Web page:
“Mike got into a couple of scuffles, like that parking-lot thing in Los Angeles (he groped a female attendant), but nothing really major,” Lott said. “He was around nice people, so he was learning to be nice. He did commercials for Pepsi-Cola, for Nintendo. He did a public-service commercial for – don’t laugh – the FBI and the Drug Enforcement Agency to keep kids off drugs. He was selected by the New York Police Department for a billboard campaign all over the city that had a big picture of Mike and the words, `It takes a bigger man than me to be a New York City cop.’”

But how are you gonna keep ’em on the farm once they’ve seen the big city? Especially when they’re from  the big city?

D’Amato was 77 when he died in 1985 and Jacobs was 58 when he died on March 23, 1988, following a lengthy bout with leukemia that Tyson later was to say he had no knowledge of.

Tyson had signed a four-year extension of his contract with Jacobs and Cayton on Feb. 12, 1988, but Jacobs’ death shook him hard; he loved and respected Jacobs, but wasn’t particularly close to Cayton, whose demeanor toward the wild-child was gruffer and less conciliatory.

The marriage to Givens, whom some have depicted as more of a gold-digger than the miners who flocked to Sutter’s Mill in northern California after rich veins of the precious metal were found there in 1849, had already begun to change Tyson. So, too, did the expanding influence of  King, who sought to wrest as much control from Cayton, Lott and Rooney as he could so that he could become the most influential voice in the direction of Tyson’s career.

Shortly before Tyson entered the ring to lay waste to Spinks that warm June night in 1988, he had Cayton served with legal papers revealing his intention to terminate his managerial contract, which was to pay Cayton and Jim Jacobs’ widow, Lorraine, a combined 33 1/3 of Tyson’s purses through Feb. 11, 1992. A compromise eventually was reached whereby Cayton would not retain the duties of a manager and he and Lorraine Jacobs would receive 20 percent of Tyson’s purses until the expiration of the contract.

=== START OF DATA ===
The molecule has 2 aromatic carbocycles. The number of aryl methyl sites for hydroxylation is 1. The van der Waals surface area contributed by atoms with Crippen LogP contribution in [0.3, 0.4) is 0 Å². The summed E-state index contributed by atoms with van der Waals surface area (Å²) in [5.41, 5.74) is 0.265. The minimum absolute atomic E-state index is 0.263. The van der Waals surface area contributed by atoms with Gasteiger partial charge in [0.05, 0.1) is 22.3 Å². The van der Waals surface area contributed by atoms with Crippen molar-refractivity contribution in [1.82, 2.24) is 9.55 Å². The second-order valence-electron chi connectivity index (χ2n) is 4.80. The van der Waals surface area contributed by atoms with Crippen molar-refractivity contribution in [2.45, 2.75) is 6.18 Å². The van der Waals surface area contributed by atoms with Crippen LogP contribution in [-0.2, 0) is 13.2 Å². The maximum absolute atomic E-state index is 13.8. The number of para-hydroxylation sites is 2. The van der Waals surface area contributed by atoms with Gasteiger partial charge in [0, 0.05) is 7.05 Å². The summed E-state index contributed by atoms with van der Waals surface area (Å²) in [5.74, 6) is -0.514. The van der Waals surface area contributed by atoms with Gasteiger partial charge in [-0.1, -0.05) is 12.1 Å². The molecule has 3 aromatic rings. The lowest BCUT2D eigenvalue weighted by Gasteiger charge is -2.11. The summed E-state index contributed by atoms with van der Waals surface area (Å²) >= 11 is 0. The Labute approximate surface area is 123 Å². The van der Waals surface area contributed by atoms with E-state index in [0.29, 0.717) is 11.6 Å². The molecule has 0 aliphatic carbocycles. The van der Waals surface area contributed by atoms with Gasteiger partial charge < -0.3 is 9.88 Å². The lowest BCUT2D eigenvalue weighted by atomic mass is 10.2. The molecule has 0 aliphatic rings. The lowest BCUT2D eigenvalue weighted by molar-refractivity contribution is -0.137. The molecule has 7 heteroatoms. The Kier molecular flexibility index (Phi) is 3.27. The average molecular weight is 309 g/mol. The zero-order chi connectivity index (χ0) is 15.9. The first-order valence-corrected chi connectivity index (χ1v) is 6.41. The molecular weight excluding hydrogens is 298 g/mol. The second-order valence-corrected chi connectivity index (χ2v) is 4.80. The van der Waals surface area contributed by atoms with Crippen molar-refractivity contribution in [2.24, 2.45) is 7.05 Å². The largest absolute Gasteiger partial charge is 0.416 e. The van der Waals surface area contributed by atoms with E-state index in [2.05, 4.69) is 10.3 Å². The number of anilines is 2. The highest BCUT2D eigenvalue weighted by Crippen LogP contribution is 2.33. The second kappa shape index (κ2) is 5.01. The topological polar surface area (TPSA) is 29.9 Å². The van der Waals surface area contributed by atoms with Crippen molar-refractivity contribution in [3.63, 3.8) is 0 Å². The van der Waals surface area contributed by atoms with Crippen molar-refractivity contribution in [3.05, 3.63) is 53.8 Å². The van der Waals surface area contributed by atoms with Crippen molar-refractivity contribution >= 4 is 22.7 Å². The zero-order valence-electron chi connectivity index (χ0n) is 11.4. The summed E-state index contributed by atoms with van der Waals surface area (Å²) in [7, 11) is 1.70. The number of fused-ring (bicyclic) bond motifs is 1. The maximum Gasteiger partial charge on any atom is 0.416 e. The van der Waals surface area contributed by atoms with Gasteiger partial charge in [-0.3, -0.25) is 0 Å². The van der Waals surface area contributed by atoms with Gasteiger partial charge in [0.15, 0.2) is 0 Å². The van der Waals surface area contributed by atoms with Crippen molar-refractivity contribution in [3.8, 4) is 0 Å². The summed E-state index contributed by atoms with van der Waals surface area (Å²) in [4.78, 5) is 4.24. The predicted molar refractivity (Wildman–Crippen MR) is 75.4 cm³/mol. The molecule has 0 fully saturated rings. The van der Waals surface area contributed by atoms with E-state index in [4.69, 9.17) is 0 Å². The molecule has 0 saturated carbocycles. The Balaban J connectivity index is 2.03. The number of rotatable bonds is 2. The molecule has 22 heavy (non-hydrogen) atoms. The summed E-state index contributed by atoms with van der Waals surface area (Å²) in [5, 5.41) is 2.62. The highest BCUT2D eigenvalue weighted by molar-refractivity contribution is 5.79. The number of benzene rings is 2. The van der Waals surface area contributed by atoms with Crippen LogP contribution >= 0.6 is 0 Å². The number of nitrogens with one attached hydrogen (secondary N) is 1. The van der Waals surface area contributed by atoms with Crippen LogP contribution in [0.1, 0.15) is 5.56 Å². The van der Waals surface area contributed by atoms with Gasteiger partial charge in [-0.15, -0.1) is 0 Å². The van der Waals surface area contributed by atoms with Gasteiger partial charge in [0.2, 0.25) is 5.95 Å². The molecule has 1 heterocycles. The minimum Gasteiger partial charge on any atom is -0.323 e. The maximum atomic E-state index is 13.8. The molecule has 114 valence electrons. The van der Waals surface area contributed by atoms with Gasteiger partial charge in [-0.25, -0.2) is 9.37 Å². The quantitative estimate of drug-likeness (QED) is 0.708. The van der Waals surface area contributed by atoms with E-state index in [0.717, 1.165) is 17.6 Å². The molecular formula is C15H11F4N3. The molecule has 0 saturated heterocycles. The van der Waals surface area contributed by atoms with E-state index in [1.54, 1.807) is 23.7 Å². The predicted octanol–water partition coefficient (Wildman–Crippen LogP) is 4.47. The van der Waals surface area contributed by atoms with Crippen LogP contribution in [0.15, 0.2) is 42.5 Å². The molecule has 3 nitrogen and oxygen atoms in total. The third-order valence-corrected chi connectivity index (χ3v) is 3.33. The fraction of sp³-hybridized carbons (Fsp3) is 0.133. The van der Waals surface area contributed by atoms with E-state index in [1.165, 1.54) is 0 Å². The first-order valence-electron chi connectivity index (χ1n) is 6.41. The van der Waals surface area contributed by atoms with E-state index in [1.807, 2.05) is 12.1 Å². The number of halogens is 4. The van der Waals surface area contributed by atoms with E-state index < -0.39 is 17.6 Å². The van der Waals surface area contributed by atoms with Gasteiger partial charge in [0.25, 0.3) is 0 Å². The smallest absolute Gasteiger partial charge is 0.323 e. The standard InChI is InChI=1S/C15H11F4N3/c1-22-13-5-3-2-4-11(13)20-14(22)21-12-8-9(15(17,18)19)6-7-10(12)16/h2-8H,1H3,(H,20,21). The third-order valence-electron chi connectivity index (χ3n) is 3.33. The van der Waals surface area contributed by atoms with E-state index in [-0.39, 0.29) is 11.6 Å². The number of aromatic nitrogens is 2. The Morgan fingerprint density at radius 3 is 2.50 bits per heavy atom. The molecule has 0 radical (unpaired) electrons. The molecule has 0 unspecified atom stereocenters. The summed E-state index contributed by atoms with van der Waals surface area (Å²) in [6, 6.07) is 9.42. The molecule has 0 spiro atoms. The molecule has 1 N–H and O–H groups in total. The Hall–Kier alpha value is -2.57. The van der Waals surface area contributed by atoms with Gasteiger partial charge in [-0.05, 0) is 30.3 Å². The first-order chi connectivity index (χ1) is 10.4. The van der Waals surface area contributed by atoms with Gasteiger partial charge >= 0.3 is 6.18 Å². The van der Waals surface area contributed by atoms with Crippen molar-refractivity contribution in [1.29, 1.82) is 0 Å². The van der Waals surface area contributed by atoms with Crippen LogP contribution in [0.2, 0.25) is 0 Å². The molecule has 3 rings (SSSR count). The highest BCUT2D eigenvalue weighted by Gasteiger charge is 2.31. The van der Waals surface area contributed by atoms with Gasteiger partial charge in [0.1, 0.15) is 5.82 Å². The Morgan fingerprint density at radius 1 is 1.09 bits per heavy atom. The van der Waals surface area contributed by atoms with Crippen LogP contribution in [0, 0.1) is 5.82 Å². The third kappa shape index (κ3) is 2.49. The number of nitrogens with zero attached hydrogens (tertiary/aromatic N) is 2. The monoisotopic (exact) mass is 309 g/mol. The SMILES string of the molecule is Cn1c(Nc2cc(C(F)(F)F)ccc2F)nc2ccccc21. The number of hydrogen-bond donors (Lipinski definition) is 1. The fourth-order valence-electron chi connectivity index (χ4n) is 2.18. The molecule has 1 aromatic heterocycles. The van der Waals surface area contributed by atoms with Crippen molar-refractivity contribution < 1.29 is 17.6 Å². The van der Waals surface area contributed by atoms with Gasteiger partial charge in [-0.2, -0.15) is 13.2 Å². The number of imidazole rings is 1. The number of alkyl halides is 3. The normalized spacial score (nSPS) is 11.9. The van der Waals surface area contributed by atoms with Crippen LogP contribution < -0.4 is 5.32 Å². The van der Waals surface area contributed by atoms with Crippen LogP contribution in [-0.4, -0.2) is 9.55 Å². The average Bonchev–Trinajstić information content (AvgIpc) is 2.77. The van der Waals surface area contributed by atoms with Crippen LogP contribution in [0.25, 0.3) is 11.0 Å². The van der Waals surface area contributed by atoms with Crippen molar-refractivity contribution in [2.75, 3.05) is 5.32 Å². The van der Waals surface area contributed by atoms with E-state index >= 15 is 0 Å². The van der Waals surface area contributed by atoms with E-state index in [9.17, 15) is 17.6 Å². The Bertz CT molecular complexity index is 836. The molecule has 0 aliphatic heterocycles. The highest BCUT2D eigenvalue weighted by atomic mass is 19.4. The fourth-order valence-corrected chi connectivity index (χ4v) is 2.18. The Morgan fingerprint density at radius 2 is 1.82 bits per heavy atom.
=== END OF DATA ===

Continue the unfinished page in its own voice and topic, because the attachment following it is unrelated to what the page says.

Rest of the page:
Only two days after Spinks had been disposed of in typically brutal fashion, Tyson announced that he was “burned out” on boxing and wanted to spend more snuggly time with Givens at their $4.5 million Bernardsville, N.J., estate, where the neighbors included Jackie Onassis, Malcom Forbes, Meryl Streep and Whitney Houston.

The “retirement” never took root, of course. Tyson was too much of a cash cow to walk away then, still too talented to lose even if his heart and mind were beginning to wander. The knockout victories continued, for a while. But Buster Douglas showed in Tokyo that a disinterested, underprepared Tyson could be taken down, and the rest of heavyweight boxing began to become emboldened, especially after Iron Mike came back rusty after three-plus years in stirs following his rape conviction.

Maybe it all did begin to slip away, at first imperceptively, with that thrashing of Spinks. Lott thinks so, saying, “June 27, 1988, was when Mike’s emotional strength started to wane and probably his physical ability, too.”

Oh, but what a night that was! It was the summit of the highest mountain, with a panoramic view no heavyweight since has had the privilege of glimpsing. Holyfield never was as absolutely dominant as the 1988 vintage Tyson, nor was Riddick Bowe or Lennox Lewis. Who could have known that Tyson, who wouldn’t even turn 22 until four days after his 91-second rout of Spinks, was ready to begin a slow descent to a very different night, when he would quit on his stool after six rounds against McBride on June 11, 2005?

“I can’t really say there was another night like it,” Lott said of a moment in time when the world was transfixed by Mike Tyson’s impending throwdown with the highly regarded Spinks. “Mike knew the whole town would be a zoo, which it was. He knew the hotels and the casinos would be packed, which they were. He knew 22,000 people would be in Boardwalk Hall, which they were.

“He also knew he would give those people a spectacular performance, which he did.”

Like the late Michael Jackson, another supernova who blazed across the sky for a giddy period until he flamed out and became an object of peculiar fascination, Tyson might have had it all too soon, before he knew the full ramifications of wealth and fame, and how to deal with those alluring potential pitfalls.

Et tu,  Mike. Jacko and Julius await on the other side, and no doubt the three of you will have much to talk about when and if you ever discuss the complexities of empire-maintenance as opposed to empire-building.